The England men’s football team fell short of cementing their place in history by lifting the World Cup, but millions of us came together to watch their progress, and the consensus seems to be that they gave a good account of themselves, with the promise of more to come – perhaps in the Euro 2024 tournament. The England women’s football team did manage to go all the way this summer, of course, winning the Euro 2022 tournament in front of a capacity crowd at Wembley Stadium and more than 17 million viewers. In recent blogs we have discussed the need to build on such potentially game-changing moments to promote not just football but participation in sport and physical activity in general. It needs to happen. We learned just last week that children and young people’s activity levels have more or less recovered to pre-pandemic levels but that, in the words of Sport England, there is much still to do.
Sport England’s annual survey of children’s activity levels found that 47% of children are now meeting the UK chief medical officers’ guidelines of taking part in an average of 60 minutes or more of sport and physical activity a day. The downside of that statistic, of course, is that a majority of children and young people are not meeting the guidelines.
Nevertheless, we seem at least to be again moving in the right direction, however slowly. Overall activity levels are up 2.6% compared to the previous academic year, and activity levels are now back in line with the 2018–2019 academic year, the last full year before the pandemic.
Sport England described the newly published figures as “an encouraging step in the right direction but also a reminder there is much more to do so that as many children as possible feel the benefits of being active.”
The survey groups respondents into one of four categories:
One encouraging finding is that secondary-aged girls are now more active than at any point since the survey began in 2017–18. In particular, many more girls are playing football compared with five years ago – and this survey was done before this year’s Euro triumph, which surely augurs well for next year’s findings.
However, the figures also indicate several causes for concern. For example, despite the encouraging figures cited in the above paragraph, there is still a gender imbalance: boys have largely driven the recovery in activity levels (50% of boys compared with 45% of girls).
Affluence also impacts on activity levels. Those from low-affluence families are still less likely to be active than those from high-affluence families, and children and young people in the most deprived places in the country have not seen activity levels recover to what they were before the Covid pandemic.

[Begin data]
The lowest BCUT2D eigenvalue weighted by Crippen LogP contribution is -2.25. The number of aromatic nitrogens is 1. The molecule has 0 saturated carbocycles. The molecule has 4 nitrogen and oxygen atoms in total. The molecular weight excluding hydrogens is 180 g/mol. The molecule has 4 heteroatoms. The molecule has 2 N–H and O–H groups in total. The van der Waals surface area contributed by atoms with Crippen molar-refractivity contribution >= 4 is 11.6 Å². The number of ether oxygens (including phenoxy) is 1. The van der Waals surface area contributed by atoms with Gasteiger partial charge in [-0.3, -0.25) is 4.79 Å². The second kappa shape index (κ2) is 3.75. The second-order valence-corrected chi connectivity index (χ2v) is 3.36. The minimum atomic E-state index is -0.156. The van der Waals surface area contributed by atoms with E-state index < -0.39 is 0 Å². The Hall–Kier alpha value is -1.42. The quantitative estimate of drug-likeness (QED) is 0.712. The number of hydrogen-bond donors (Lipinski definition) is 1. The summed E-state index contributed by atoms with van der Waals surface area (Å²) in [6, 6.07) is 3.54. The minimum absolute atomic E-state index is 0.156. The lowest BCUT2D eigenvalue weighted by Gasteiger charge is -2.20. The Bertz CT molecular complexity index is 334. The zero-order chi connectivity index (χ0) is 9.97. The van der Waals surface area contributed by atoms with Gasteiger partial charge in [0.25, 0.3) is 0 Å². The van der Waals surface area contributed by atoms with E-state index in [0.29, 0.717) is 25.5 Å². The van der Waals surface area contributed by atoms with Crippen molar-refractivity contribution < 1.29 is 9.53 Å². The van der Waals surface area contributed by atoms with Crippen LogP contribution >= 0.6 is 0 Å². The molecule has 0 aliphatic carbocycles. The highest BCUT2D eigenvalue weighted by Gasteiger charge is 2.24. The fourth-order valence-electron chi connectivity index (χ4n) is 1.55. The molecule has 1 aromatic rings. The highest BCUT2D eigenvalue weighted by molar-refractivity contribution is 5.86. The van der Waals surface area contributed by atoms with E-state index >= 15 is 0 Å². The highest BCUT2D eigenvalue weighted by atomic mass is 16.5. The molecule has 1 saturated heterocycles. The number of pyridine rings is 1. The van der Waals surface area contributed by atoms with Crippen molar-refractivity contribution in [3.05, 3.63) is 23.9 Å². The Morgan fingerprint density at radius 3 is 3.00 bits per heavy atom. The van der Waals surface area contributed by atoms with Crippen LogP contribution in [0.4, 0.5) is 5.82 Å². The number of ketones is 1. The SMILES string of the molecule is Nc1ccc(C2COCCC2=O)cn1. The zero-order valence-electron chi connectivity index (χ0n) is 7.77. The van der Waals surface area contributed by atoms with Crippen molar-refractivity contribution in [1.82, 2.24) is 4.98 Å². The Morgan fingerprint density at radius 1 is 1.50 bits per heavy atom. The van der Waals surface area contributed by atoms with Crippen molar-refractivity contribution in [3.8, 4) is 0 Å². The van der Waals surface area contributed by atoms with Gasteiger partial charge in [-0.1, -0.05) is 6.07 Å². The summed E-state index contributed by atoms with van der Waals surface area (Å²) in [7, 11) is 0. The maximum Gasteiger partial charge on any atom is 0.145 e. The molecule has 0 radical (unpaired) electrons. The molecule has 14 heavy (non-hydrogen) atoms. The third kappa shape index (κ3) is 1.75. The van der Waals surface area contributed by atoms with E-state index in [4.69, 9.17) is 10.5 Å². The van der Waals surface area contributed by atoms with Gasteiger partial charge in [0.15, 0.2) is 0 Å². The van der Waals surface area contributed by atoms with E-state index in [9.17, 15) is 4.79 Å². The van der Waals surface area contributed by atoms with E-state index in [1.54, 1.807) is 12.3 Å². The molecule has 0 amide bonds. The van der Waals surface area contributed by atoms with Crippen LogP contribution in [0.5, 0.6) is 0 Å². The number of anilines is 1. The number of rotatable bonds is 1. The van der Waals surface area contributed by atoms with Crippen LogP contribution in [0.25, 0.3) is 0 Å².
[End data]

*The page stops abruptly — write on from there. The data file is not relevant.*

The Active Lives Children and Young People Survey, which covers the 2021–22 academic year, is based on responses from more than 100,000 children aged five to sixteen. Much of the statistical information used in this blog comes from Sport England’s summary of the survey.
As well as highlighting initiatives that it has been involved in, Sport England makes a point of praising the work of schools in increasing activity levels:
While there are rises in both the numbers getting active outside school hours and during school hours, the in-school rise of 2.2% or just under 190,000 more children and young people taking part in an average of 30 minutes or more sport and physical activity a day, shows how hard schools worked to get sport and activity back in a safe and positive way after Covid-19.Quoted from the Active Together website
In our blog The importance of legacy we asked how serious we are about legacy. “How do we ensure that all the fine words don’t turn into empty promises, forgotten about or quietly shelved when difficult choices have to be made?”
In our blog Building on the success of the Lionesses we pointed out that “legacies don’t just take care of themselves; even golden legacies can be squandered. Progress has been made around girls’ participation in sport but there remains much to be done, particularly for teenage girls. The Lionesses’ triumph at Euro 2022 has created momentum. Now we need to push on.”
Image at the head of this article by Josh Dick from Pixabay.